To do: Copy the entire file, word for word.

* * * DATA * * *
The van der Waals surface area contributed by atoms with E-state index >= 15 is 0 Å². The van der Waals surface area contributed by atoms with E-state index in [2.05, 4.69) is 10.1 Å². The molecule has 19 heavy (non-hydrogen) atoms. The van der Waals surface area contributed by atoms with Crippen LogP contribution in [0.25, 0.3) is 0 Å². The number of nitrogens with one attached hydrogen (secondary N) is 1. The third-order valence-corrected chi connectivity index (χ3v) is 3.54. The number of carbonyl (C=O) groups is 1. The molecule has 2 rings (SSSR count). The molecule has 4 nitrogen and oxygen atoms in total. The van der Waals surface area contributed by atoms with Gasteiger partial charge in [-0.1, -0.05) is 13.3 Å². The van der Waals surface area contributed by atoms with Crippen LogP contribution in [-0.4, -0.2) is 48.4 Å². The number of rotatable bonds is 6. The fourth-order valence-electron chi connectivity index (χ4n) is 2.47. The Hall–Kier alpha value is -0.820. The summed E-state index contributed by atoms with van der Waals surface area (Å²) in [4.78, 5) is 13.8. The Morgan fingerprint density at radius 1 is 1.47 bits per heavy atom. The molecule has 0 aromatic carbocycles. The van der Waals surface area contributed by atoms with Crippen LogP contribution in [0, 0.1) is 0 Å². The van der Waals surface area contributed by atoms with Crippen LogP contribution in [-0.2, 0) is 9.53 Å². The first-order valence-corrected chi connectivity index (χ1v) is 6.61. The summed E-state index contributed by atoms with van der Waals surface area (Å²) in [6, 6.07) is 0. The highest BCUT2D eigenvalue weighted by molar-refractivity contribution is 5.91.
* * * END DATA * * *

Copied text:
The van der Waals surface area contributed by atoms with E-state index >= 15 is 0 Å². The van der Waals surface area contributed by atoms with E-state index in [2.05, 4.69) is 10.1 Å². The molecule has 19 heavy (non-hydrogen) atoms. The van der Waals surface area contributed by atoms with Crippen LogP contribution in [0.25, 0.3) is 0 Å². The number of nitrogens with one attached hydrogen (secondary N) is 1. The third-order valence-corrected chi connectivity index (χ3v) is 3.54. The number of carbonyl (C=O) groups is 1. The molecule has 2 rings (SSSR count). The molecule has 4 nitrogen and oxygen atoms in total. The van der Waals surface area contributed by atoms with Gasteiger partial charge in [-0.1, -0.05) is 13.3 Å². The van der Waals surface area contributed by atoms with Crippen LogP contribution in [-0.4, -0.2) is 48.4 Å². The number of rotatable bonds is 6. The fourth-order valence-electron chi connectivity index (χ4n) is 2.47. The Hall–Kier alpha value is -0.820. The summed E-state index contributed by atoms with van der Waals surface area (Å²) in [4.78, 5) is 13.8. The Morgan fingerprint density at radius 1 is 1.47 bits per heavy atom. The molecule has 0 aromatic carbocycles. The van der Waals surface area contributed by atoms with Crippen LogP contribution in [0, 0.1) is 0 Å². The van der Waals surface area contributed by atoms with Crippen LogP contribution in [-0.2, 0) is 9.53 Å². The first-order valence-corrected chi connectivity index (χ1v) is 6.61. The summed E-state index contributed by atoms with van der Waals surface area (Å²) in [6, 6.07) is 0. The highest BCUT2D eigenvalue weighted by molar-refractivity contribution is 5.91.